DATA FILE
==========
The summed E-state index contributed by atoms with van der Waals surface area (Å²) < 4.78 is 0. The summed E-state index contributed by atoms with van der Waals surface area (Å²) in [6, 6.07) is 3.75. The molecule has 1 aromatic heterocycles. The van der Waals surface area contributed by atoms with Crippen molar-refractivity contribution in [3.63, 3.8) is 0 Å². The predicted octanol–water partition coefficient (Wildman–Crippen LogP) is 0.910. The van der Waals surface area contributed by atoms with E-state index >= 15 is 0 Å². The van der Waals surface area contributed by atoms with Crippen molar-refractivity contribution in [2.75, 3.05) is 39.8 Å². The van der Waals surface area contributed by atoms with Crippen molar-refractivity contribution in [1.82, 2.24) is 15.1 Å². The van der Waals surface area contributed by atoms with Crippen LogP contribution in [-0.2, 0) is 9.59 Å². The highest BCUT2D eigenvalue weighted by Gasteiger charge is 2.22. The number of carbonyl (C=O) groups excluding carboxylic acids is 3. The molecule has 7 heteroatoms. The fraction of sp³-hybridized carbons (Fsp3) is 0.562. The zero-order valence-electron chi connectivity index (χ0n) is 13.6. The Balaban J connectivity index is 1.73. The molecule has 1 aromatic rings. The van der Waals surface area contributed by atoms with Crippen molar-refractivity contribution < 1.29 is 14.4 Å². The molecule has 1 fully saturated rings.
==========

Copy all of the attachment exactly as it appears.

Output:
The summed E-state index contributed by atoms with van der Waals surface area (Å²) < 4.78 is 0. The summed E-state index contributed by atoms with van der Waals surface area (Å²) in [6, 6.07) is 3.75. The molecule has 1 aromatic heterocycles. The van der Waals surface area contributed by atoms with Crippen molar-refractivity contribution in [3.63, 3.8) is 0 Å². The predicted octanol–water partition coefficient (Wildman–Crippen LogP) is 0.910. The van der Waals surface area contributed by atoms with E-state index >= 15 is 0 Å². The van der Waals surface area contributed by atoms with Crippen molar-refractivity contribution in [2.75, 3.05) is 39.8 Å². The van der Waals surface area contributed by atoms with Crippen molar-refractivity contribution in [1.82, 2.24) is 15.1 Å². The van der Waals surface area contributed by atoms with Crippen LogP contribution in [-0.2, 0) is 9.59 Å². The highest BCUT2D eigenvalue weighted by Gasteiger charge is 2.22. The number of carbonyl (C=O) groups excluding carboxylic acids is 3. The molecule has 7 heteroatoms. The fraction of sp³-hybridized carbons (Fsp3) is 0.562. The zero-order valence-electron chi connectivity index (χ0n) is 13.6. The Balaban J connectivity index is 1.73. The molecule has 1 aromatic rings. The van der Waals surface area contributed by atoms with Crippen molar-refractivity contribution < 1.29 is 14.4 Å². The molecule has 1 fully saturated rings.